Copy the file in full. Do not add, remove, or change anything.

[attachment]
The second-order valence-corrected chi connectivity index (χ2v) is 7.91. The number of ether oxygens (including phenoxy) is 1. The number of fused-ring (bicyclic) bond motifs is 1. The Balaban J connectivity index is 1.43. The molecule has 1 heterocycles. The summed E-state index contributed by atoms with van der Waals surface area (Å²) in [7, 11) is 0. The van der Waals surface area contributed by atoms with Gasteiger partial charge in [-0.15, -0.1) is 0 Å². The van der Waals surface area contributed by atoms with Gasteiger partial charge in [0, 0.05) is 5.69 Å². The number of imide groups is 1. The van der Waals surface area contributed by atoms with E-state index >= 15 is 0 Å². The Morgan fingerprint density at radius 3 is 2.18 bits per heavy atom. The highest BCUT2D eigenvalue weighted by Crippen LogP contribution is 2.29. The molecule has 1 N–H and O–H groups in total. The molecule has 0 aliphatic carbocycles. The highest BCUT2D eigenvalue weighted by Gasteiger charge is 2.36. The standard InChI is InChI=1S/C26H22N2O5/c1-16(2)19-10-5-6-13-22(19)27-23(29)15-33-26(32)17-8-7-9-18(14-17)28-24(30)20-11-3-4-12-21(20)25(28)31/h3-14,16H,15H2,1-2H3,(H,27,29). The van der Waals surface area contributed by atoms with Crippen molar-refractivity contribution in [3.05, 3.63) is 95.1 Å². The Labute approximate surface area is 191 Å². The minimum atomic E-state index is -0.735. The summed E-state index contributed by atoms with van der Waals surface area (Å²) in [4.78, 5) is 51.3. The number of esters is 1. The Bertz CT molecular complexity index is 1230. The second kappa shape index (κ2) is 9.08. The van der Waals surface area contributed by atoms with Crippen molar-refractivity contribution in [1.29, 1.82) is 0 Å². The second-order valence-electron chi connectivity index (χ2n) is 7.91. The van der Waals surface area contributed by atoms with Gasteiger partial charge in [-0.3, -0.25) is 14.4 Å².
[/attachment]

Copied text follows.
The second-order valence-corrected chi connectivity index (χ2v) is 7.91. The number of ether oxygens (including phenoxy) is 1. The number of fused-ring (bicyclic) bond motifs is 1. The Balaban J connectivity index is 1.43. The molecule has 1 heterocycles. The summed E-state index contributed by atoms with van der Waals surface area (Å²) in [7, 11) is 0. The van der Waals surface area contributed by atoms with Gasteiger partial charge in [-0.15, -0.1) is 0 Å². The van der Waals surface area contributed by atoms with Gasteiger partial charge in [0, 0.05) is 5.69 Å². The number of imide groups is 1. The van der Waals surface area contributed by atoms with E-state index >= 15 is 0 Å². The Morgan fingerprint density at radius 3 is 2.18 bits per heavy atom. The highest BCUT2D eigenvalue weighted by Crippen LogP contribution is 2.29. The molecule has 1 N–H and O–H groups in total. The molecule has 0 aliphatic carbocycles. The highest BCUT2D eigenvalue weighted by Gasteiger charge is 2.36. The standard InChI is InChI=1S/C26H22N2O5/c1-16(2)19-10-5-6-13-22(19)27-23(29)15-33-26(32)17-8-7-9-18(14-17)28-24(30)20-11-3-4-12-21(20)25(28)31/h3-14,16H,15H2,1-2H3,(H,27,29). The van der Waals surface area contributed by atoms with Crippen molar-refractivity contribution in [3.05, 3.63) is 95.1 Å². The Labute approximate surface area is 191 Å². The minimum atomic E-state index is -0.735. The summed E-state index contributed by atoms with van der Waals surface area (Å²) in [4.78, 5) is 51.3. The number of esters is 1. The Bertz CT molecular complexity index is 1230. The second kappa shape index (κ2) is 9.08. The van der Waals surface area contributed by atoms with Crippen molar-refractivity contribution in [1.29, 1.82) is 0 Å². The second-order valence-electron chi connectivity index (χ2n) is 7.91. The van der Waals surface area contributed by atoms with Gasteiger partial charge in [-0.3, -0.25) is 14.4 Å².